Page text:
Emilie Choi Coinbase

Emilie Choi, President and Chief Operations Officer at Coinbase. Image Source: Coinbase.

Coinbase’s acquisitions have primarily centred around finding the right talent for the company. One of the most significant purchases was in April 2018, where Coinbase paid more than $120 million for, a startup that allows senders to pay users in bitcoin by replying to emails and completing tasks.’s CEO and co-founder Balaji Srinivasan became the first CTO of Coinbase through the acquisition.

During his short one-year stint at Coinbase, the Stanford professor and previous General Partner of Andreessen Horowitz oversaw the company’s expansion efforts with a wider global push and the launch of its USDC stablecoin, a cryptocurrency that is pegged to the US dollar.

Multiple leadership and team changes occurred at Coinbase after its $300 million funding round in October 2018. Notably Adam White, who held the general manager title at Coinbase and was the fifth ever employee at the company, left to become the Chief Operating Officer of Bakkt, a digital wallet app that tracks spending and digital assets.

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Coinbase employees at work event. Image Source: Coinbase.

Around the same time, some of the company’s earliest employees, including Rees Atlas, who served as a Risk Operations Manager and Dan Romero, Head of International, both chose to leave the company. Atlas now works as a Fraud Product Manager at wealth management and brokerage company, Undisclosed and Romero as an independent Angel Investor.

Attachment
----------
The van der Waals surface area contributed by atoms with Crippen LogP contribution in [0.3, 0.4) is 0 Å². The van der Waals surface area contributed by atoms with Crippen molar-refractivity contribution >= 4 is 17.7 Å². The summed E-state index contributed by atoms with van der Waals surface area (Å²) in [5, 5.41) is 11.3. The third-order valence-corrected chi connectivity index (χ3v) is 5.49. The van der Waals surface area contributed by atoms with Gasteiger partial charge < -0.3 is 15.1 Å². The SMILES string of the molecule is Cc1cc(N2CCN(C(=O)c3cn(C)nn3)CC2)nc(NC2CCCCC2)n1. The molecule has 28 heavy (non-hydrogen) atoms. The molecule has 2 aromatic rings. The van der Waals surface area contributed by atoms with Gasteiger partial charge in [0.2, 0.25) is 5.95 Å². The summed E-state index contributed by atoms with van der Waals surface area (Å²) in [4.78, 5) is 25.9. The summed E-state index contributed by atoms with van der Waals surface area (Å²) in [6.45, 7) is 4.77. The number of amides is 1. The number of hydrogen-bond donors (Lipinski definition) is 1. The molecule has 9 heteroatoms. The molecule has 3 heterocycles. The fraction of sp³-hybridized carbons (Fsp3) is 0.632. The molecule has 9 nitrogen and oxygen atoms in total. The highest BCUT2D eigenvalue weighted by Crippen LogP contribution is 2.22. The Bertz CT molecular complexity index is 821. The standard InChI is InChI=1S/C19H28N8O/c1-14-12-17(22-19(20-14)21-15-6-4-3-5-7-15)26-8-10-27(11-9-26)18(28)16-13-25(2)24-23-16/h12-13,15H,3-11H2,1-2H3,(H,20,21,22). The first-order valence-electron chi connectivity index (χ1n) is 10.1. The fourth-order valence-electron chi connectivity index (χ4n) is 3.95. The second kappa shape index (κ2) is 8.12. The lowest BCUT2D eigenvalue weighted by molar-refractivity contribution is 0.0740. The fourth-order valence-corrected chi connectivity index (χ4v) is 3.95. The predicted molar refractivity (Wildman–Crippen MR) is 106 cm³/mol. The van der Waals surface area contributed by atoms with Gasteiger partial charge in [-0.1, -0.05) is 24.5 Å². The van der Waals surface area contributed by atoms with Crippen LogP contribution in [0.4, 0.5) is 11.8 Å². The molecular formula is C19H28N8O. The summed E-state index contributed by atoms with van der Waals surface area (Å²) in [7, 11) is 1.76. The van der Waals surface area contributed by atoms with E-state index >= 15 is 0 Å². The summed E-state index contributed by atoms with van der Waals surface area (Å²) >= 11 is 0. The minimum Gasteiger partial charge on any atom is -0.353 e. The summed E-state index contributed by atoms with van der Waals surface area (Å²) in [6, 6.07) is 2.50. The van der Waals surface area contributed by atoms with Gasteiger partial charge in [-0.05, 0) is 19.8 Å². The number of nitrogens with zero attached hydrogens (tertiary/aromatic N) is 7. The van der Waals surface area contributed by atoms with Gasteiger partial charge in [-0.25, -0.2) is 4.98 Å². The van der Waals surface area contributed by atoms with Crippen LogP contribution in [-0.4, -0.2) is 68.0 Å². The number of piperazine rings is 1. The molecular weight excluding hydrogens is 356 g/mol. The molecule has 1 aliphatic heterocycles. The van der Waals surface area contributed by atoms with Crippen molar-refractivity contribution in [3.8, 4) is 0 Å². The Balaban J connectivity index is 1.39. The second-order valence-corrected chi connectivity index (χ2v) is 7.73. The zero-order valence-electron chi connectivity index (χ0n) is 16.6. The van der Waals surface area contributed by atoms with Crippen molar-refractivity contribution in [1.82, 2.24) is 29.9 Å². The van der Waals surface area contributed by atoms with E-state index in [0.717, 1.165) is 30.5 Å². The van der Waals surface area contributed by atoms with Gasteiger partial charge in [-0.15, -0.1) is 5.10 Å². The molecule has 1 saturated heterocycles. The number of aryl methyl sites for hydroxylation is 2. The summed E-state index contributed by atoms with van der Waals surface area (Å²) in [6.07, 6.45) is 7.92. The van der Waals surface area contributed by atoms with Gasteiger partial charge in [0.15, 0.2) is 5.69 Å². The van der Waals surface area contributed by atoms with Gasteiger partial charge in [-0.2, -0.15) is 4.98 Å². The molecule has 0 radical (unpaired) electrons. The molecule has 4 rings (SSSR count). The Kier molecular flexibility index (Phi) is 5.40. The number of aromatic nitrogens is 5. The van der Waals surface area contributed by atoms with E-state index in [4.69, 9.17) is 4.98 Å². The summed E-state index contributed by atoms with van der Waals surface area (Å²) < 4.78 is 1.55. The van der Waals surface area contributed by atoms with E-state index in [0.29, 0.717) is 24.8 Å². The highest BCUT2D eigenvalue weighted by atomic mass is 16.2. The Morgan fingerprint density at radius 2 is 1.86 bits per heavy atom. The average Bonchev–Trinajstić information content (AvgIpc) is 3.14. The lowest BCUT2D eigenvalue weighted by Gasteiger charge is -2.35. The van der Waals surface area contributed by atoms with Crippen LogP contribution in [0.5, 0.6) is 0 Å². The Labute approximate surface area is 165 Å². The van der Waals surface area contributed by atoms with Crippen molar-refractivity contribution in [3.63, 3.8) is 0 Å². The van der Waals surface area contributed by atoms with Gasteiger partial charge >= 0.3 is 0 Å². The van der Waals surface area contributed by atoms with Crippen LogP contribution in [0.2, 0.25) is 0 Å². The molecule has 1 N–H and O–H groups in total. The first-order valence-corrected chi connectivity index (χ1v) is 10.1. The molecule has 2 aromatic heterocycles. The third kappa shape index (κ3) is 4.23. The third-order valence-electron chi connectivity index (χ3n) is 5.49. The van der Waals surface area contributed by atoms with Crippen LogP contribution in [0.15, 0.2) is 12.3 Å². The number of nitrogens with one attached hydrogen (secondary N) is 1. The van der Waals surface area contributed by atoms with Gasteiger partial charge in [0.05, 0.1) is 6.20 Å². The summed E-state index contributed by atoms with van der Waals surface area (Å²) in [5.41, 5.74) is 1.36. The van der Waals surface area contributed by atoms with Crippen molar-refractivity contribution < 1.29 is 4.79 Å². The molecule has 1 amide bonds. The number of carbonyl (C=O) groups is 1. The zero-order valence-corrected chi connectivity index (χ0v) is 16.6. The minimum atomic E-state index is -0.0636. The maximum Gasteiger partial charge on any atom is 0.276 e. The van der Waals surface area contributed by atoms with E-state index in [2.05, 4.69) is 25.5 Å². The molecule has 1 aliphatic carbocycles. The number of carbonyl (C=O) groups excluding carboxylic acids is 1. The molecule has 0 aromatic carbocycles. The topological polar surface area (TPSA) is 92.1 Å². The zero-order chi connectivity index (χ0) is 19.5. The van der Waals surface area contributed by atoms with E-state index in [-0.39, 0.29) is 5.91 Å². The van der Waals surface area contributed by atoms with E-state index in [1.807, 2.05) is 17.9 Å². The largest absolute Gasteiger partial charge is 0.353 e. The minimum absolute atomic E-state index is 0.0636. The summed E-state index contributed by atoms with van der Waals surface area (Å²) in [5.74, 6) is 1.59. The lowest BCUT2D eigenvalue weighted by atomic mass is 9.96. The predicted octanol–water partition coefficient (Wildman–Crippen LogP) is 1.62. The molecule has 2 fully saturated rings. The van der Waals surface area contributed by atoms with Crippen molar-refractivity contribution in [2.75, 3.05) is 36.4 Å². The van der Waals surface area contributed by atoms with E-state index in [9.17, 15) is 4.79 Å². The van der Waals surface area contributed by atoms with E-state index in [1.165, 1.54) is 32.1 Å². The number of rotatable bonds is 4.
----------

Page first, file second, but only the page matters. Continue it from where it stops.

From December 2017 to December 2020, Coinbase reportedly grew from 199 employees to over 1,200. One of the most significant hires during this period of time was Chief Product Officer, Surojit Chatterjee, who joined the company in February 2020. The former Google executive was a founding member of Google’s mobile search ads product and had previously held the title of Head of Product at popular Indian e-commerce site, Flipkart.

Surojit Chatterjee Coinbsae

Surojit Chatterjee, Chief Product Officer at Coinbase. Image Source: Coinbase.

Despite the rapid growth, the company is aware that there should be a focus on improving its information technologies and operational systems that are critical to detecting errors, omissions and fraud. A failure to consistently update these softwares could easily lead the company into noncompliance with laws and sinking its reputation.

“Failure to scale and preserve our company culture with growth could harm our future success, including our ability to retain and recruit personnel and to effectively focus on and pursue our corporate objectives,” the company said in its SEC filing.

The long term sustainability of the profitable unicorn will be heavily dependent on the cryptocurrency landscape and the company’s ability to manage software operations that are vulnerable to hacking.